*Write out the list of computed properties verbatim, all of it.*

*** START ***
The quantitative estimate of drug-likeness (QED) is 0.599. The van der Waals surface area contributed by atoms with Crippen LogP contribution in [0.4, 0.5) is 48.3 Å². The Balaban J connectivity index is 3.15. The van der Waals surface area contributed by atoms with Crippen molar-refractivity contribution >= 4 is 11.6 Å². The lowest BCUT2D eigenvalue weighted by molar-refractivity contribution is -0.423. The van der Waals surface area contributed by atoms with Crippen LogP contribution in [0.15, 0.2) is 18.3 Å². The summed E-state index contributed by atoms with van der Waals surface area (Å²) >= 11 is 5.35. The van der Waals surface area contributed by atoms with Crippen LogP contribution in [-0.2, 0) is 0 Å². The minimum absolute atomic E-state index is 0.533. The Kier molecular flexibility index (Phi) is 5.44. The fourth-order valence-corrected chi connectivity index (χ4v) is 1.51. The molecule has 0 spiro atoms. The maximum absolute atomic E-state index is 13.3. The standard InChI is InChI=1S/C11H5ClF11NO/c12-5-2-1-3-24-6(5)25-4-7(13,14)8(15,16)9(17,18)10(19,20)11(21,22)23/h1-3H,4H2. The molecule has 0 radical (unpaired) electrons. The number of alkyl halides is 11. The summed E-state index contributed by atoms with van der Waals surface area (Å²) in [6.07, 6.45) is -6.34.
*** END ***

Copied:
The quantitative estimate of drug-likeness (QED) is 0.599. The van der Waals surface area contributed by atoms with Crippen LogP contribution in [0.4, 0.5) is 48.3 Å². The Balaban J connectivity index is 3.15. The van der Waals surface area contributed by atoms with Crippen molar-refractivity contribution >= 4 is 11.6 Å². The lowest BCUT2D eigenvalue weighted by molar-refractivity contribution is -0.423. The van der Waals surface area contributed by atoms with Crippen LogP contribution in [0.15, 0.2) is 18.3 Å². The summed E-state index contributed by atoms with van der Waals surface area (Å²) >= 11 is 5.35. The van der Waals surface area contributed by atoms with Crippen LogP contribution in [-0.2, 0) is 0 Å². The minimum absolute atomic E-state index is 0.533. The Kier molecular flexibility index (Phi) is 5.44. The fourth-order valence-corrected chi connectivity index (χ4v) is 1.51. The molecule has 0 spiro atoms. The maximum absolute atomic E-state index is 13.3. The standard InChI is InChI=1S/C11H5ClF11NO/c12-5-2-1-3-24-6(5)25-4-7(13,14)8(15,16)9(17,18)10(19,20)11(21,22)23/h1-3H,4H2. The molecule has 0 radical (unpaired) electrons. The number of alkyl halides is 11. The summed E-state index contributed by atoms with van der Waals surface area (Å²) in [6.07, 6.45) is -6.34.